I’ve been at this e-learning game for close to 30 years. While the technology has changed over the years, I still see a lot of the same problems e-learning (and training for that matter) had 30 years ago.
The main problem is that pushing content passes for training. Thus a lot of what we call e-learning courses are mostly content dumps. Because the technology has made it easier to build “courses” the content looks better than it did 30 years ago; but courses like that are both ineffective training and a subpar learning experience.
This is when your instructional design skills should prevail. This is where you have an opportunity to exert some influence and craft a better learning experience.
Good E-Learning Goes Beyond E-Reading
A lot of courses (perhaps most) are content heavy with lots of text and videos. Maybe there’s some simple interactivity like a tabs interaction or one of those fancy images with labels and markers, but that’s just a different way to expose content.
There’s nothing wrong with content. Outside of e-learning, we still read text books and watch videos to learn. However, being exposed to content isn’t the same as learning which requires a few additional things: content WITH practice and feedback in some meaningful manner.
Want to move past the content dump? How are you building practice and feedback into your courses?
Good E-Learning Helps Demonstrates Understanding
Instructional design is about crafting an experience where people acquire information (content) and learn to use it (learning) in a meaningful way. In that process they are able to demonstrate their understanding of the content and how to apply it in a real-world context.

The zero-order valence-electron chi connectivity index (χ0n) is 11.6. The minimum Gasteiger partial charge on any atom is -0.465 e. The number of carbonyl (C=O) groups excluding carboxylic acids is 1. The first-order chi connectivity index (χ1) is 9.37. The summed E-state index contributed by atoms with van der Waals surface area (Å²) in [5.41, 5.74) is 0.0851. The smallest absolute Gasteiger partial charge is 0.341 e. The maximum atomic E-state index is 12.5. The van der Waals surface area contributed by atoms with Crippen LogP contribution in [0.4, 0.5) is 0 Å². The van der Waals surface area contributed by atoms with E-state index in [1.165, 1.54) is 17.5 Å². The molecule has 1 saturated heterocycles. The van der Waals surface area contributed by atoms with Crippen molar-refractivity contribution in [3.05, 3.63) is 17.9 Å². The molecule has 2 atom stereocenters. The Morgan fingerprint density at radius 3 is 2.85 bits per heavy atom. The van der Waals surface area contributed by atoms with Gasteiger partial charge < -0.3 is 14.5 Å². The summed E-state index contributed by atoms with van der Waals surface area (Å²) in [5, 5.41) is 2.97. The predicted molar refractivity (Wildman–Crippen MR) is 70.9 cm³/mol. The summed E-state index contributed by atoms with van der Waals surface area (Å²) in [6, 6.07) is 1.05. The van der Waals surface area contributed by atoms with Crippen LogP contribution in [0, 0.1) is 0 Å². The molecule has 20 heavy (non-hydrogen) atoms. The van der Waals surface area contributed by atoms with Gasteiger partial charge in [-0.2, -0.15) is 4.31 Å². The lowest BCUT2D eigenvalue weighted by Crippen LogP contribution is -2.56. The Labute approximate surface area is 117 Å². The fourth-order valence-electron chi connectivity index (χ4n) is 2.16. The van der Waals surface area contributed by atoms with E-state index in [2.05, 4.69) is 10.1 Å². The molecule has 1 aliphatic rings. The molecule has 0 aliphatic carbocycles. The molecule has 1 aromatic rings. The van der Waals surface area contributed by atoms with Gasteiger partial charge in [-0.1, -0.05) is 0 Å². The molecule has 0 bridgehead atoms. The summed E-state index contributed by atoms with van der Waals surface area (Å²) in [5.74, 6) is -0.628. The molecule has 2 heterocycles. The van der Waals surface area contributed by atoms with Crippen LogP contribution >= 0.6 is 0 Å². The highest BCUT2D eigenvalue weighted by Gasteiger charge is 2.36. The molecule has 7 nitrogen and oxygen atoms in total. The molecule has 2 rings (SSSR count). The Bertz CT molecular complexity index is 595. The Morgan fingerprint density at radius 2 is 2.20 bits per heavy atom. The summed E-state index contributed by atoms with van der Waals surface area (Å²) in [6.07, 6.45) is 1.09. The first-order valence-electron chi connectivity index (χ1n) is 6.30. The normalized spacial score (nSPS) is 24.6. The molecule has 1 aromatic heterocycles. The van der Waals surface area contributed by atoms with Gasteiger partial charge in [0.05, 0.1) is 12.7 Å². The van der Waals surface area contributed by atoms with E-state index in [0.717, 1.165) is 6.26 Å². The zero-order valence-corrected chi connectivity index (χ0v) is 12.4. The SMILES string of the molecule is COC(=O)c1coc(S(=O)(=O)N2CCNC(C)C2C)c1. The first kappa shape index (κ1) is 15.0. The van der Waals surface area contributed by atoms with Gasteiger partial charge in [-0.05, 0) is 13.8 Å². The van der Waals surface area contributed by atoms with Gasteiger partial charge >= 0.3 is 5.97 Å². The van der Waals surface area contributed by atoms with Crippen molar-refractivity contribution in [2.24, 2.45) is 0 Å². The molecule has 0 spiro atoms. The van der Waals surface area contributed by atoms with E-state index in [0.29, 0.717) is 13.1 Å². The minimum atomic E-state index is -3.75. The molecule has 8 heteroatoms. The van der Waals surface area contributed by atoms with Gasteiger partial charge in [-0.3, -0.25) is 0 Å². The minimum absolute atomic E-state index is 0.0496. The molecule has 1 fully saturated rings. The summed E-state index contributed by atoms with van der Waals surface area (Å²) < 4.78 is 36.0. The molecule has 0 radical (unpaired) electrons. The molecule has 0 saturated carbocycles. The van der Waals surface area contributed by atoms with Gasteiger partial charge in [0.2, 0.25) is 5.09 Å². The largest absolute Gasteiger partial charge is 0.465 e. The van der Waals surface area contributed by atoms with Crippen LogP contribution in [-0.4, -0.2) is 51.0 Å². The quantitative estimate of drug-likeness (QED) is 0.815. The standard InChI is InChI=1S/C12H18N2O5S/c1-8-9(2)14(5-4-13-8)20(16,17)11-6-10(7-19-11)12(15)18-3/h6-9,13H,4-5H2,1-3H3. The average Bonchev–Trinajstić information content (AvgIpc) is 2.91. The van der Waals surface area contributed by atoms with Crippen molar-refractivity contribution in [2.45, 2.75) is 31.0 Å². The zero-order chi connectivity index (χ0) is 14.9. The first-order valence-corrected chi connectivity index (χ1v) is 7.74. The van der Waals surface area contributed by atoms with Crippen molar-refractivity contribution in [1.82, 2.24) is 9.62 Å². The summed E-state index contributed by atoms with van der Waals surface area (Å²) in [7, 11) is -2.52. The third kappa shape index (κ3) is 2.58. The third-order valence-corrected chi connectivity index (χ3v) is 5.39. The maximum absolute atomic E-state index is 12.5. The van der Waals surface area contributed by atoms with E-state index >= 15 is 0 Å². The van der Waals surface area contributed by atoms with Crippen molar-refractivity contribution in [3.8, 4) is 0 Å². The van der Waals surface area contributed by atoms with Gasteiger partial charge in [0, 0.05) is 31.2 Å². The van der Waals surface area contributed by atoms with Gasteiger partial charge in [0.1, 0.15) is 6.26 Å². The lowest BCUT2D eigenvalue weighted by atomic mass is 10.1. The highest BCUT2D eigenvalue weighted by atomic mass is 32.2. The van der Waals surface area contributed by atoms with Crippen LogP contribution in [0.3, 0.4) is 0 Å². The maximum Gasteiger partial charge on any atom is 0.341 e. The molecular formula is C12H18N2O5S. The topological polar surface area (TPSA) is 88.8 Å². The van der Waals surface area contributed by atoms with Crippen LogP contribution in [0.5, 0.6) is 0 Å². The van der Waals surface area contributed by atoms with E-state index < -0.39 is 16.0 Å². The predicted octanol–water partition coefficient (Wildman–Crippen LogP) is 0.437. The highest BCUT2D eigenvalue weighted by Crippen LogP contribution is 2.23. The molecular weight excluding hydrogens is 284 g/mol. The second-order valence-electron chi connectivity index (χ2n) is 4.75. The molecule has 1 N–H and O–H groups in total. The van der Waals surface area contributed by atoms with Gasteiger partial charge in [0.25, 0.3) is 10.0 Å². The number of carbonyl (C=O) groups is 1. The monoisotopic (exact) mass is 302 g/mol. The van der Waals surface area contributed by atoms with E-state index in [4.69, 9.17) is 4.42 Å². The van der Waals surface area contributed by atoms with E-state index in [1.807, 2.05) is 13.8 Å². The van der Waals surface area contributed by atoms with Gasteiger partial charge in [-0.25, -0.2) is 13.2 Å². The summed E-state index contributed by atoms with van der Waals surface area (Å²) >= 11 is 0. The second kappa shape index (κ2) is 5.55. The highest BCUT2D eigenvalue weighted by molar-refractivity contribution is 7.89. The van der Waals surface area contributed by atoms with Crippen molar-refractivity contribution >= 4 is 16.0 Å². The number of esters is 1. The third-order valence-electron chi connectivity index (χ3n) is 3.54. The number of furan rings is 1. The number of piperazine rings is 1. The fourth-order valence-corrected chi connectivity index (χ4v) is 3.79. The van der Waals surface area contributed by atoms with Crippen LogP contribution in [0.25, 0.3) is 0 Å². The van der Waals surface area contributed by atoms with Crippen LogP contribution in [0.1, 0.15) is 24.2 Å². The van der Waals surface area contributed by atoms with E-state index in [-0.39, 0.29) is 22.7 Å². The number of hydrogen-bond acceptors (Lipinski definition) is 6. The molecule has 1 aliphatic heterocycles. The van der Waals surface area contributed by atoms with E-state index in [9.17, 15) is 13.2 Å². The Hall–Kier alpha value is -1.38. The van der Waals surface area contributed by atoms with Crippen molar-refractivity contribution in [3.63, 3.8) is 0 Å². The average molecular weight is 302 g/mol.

Here’s a real challenge, though.
I’ve worked in enough places where the organization didn’t really care about learning. All they wanted was a “course” with a final quiz so they can certify completion (and compliance) and say they provided training. In that environment, it’s really easy to copy and paste content into a “course” and call it good.
However, that’s not good e-learning. And it’s not effective training. It’s instructional laziness when we substitute content dumping for learning experience. And if that’s all we’re doing, there’s no need for an instructional design industry.
A course should be more than screen after screen of information. Ultimately, when a person takes a course they should be able to demonstrate a level of understanding that goes beyond simple quiz questions. It’s time to take the content dump to the dump.
As instructional designers and course builders, we should be able to push back. It helps our industry and it helps our organizations not waste time and money.
What do you think?